And up we go again!
Clack, clack, clack, like a roller coaster heading up the tracks, the market ticks higher every morning in the futures and, most of the time lately, we then sell off once the real session opens up. As you can see from Dave Fry's chart, we had a wild session yesterday with a huge open, a big dip, a sharp recovery and a bigger dip – wheeeeee!!!!
This morning, we're back up again, almost back to yesterday's highs as we wait for Draghi (7:45) and the ECB to give us a hint of MORE FREE MONEY. Just like the hints they gave us at the last 3 meetings. There's still no actual money but, as long as we believe really hard, we can still act like it's coming.
Acting is a good way to sum up this mornings PMI reports out of China. I'm not going to get into it again as we already tweeted out that commentary from the morning Member Chat but, suffice to say it was fake, Fake, FAKE!
We took advantage of the morning run-up to short Oil Futures at $107 (/CL), the S&P at 1,695 (/ES) and the Russell at 1,050 (/TF). We have tight stops above those lines but, if the ECB disappoints, we're expecting the market to throw a little temper-tantrum, much like yesterday's action.
One interesting mixed signal we're getting this morning is a sharp rise in Bond-buying, indicated by TLT shooting up from 105.76 to 107.75 since last night. That's not what you expect to see if the market is rallying.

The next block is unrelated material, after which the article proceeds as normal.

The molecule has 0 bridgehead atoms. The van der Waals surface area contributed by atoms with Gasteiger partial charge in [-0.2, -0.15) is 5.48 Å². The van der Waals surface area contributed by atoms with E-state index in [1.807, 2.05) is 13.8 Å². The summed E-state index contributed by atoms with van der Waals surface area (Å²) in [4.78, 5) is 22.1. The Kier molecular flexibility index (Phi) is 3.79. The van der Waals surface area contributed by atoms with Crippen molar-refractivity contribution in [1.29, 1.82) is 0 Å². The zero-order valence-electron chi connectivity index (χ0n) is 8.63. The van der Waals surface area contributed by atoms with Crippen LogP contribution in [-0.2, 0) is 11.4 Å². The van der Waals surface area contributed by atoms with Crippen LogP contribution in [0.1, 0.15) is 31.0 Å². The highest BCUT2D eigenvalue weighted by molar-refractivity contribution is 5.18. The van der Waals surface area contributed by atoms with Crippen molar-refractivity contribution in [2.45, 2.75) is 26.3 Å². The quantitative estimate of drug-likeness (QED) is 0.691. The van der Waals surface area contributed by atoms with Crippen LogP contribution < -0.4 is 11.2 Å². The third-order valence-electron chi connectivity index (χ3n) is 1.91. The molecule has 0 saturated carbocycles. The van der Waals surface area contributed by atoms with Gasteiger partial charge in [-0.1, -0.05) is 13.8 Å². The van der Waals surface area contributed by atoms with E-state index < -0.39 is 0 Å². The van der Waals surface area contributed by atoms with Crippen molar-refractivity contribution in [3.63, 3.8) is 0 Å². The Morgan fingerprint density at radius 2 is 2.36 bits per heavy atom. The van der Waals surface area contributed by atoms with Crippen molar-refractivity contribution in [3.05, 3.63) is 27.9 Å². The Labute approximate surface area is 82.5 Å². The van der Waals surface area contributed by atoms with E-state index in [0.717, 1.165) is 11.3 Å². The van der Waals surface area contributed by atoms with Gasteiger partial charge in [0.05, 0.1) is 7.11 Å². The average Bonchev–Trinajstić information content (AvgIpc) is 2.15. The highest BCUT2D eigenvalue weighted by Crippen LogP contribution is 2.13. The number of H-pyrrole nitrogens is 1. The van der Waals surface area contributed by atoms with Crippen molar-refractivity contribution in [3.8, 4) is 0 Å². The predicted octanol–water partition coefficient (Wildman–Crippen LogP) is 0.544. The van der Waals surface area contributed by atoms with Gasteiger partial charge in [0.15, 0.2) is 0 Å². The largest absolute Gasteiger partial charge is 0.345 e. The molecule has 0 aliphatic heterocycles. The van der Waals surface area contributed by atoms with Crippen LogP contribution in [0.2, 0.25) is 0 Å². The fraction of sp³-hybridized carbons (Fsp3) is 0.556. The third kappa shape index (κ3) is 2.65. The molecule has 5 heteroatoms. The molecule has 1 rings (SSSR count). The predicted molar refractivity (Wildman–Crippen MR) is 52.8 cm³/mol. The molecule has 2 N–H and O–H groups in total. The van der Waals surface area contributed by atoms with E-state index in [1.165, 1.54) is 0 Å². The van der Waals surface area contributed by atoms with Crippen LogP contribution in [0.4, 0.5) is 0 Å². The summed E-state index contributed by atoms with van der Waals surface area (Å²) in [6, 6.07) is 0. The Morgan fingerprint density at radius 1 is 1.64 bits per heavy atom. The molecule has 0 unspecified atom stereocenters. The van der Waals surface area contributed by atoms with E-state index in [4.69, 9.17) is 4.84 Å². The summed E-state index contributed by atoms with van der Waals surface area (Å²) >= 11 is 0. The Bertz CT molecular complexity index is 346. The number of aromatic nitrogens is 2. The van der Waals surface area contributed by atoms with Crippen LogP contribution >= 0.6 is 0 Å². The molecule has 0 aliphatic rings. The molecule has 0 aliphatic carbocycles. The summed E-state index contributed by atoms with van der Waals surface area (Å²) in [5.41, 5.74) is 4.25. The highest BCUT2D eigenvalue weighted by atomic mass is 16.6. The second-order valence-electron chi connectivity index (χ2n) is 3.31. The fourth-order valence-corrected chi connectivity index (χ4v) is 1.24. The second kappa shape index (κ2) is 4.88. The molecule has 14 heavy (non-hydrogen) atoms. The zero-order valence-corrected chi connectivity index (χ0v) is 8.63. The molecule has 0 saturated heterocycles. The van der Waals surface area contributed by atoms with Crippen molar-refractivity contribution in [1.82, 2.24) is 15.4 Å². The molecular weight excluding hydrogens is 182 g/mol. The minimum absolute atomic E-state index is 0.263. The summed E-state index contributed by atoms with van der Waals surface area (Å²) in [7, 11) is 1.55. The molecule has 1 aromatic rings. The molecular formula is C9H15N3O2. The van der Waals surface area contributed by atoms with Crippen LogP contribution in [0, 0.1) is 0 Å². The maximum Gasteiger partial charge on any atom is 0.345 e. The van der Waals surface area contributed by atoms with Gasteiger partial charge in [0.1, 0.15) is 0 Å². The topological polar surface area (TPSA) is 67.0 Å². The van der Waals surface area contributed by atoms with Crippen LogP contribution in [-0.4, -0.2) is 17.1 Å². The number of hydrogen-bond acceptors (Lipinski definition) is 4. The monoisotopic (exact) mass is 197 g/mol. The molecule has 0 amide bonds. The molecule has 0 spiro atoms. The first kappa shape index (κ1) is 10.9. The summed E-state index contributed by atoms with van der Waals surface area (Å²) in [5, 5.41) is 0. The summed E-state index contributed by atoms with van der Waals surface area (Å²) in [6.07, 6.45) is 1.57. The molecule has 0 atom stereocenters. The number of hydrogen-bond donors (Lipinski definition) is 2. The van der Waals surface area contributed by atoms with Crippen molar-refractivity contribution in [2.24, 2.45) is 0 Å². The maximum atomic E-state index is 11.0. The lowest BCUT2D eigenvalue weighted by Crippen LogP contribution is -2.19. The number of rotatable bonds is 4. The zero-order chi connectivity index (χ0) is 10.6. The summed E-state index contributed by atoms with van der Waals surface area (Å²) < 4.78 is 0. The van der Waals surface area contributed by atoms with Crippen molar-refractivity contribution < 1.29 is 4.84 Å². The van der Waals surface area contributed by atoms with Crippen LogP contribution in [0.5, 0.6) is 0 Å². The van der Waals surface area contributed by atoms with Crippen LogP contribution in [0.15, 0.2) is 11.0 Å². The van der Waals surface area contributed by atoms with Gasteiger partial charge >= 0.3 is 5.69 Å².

Still, if we do get over that 1,700 line on the S&P, we need to switch off our brains and go long, long, long until that line fails us again. More likely, we form an "M" pattern as we're rejected here and the S&P falls back to 1,600, which would be a nice, HEALTHY 5% correction (5.8% to be exact). If we can consolidate between 1,600 and 1,700 between now and next earnings – I will be able to get much more bullish as we fill in that huge air pocket we have above the 200 dmas.
7:50 Update: No change from the ECB (expected) but it's all about what Draghi says – as he never actually DOES anything, does he? The press conference is at 8:30 so let's contemplate:
Draghi was born in Rome, graduated to MIT in 1976 with a PHD in econmics (he's 66) and he's had the job as head of the ECB since November 2011. Oh yes, in between he was a Goldman Sachs Vice-Chairman (2002-5) before they sent him off to run the bank of Italy and then, the ECB. So this guy will say ANYTHING to goose the markets and please his masters. The problem is he already has cried "wolf" (or, in this case "FREE MONEY") thee times this year and, all three times, the villagers have run out and bought stocks and all three times, there was no free money. Now the little central banker is going to cry "FREE MONEY" once again – will anyone listen?
There's a very popular notion that you can't fight the Fed, and that's certainly been true for the past 4 years as the S&P has come back from 666 in March of 2009 to 1,696 yesterday (154%), adding $8Tn in market cap to the S&P, another $8Tn to the Dow, $4Tn to the Russell and I don't have fiigurs for the NYSE and the Nasdaq, but let's call it a lot – probably another $20Tn for a total of $40Tn but a lot of stocks are cross-listed so call it $25Tn US and $50Tn globally. The Fed has added about $3Tn to their balance sheets and, of course, they give cash to banks for worthless assets and the banks can then turn around and leverage that cash 10:1 so that explains $30Tn of the gains.